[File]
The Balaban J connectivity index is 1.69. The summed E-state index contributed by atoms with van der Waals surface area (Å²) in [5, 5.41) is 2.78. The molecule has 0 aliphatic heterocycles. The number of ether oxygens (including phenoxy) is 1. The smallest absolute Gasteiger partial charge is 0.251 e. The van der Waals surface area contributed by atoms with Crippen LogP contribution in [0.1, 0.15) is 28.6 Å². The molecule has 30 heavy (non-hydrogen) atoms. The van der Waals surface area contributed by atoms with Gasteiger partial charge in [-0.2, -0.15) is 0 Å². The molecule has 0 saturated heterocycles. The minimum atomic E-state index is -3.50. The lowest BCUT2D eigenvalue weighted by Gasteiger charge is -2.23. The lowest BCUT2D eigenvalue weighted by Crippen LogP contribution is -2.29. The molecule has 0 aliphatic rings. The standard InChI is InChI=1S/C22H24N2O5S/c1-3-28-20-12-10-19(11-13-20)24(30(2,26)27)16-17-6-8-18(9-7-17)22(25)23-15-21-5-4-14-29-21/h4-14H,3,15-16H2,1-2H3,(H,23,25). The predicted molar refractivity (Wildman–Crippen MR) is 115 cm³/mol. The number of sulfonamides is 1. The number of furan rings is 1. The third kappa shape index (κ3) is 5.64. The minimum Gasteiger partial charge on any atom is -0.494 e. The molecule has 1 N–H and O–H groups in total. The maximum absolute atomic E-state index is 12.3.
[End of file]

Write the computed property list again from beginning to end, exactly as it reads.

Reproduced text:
The Balaban J connectivity index is 1.69. The summed E-state index contributed by atoms with van der Waals surface area (Å²) in [5, 5.41) is 2.78. The molecule has 0 aliphatic heterocycles. The number of ether oxygens (including phenoxy) is 1. The smallest absolute Gasteiger partial charge is 0.251 e. The van der Waals surface area contributed by atoms with Crippen LogP contribution in [0.1, 0.15) is 28.6 Å². The molecule has 30 heavy (non-hydrogen) atoms. The van der Waals surface area contributed by atoms with Gasteiger partial charge in [-0.2, -0.15) is 0 Å². The molecule has 0 saturated heterocycles. The minimum atomic E-state index is -3.50. The lowest BCUT2D eigenvalue weighted by Gasteiger charge is -2.23. The lowest BCUT2D eigenvalue weighted by Crippen LogP contribution is -2.29. The molecule has 0 aliphatic rings. The standard InChI is InChI=1S/C22H24N2O5S/c1-3-28-20-12-10-19(11-13-20)24(30(2,26)27)16-17-6-8-18(9-7-17)22(25)23-15-21-5-4-14-29-21/h4-14H,3,15-16H2,1-2H3,(H,23,25). The predicted molar refractivity (Wildman–Crippen MR) is 115 cm³/mol. The number of sulfonamides is 1. The number of furan rings is 1. The third kappa shape index (κ3) is 5.64. The minimum Gasteiger partial charge on any atom is -0.494 e. The molecule has 1 N–H and O–H groups in total. The maximum absolute atomic E-state index is 12.3.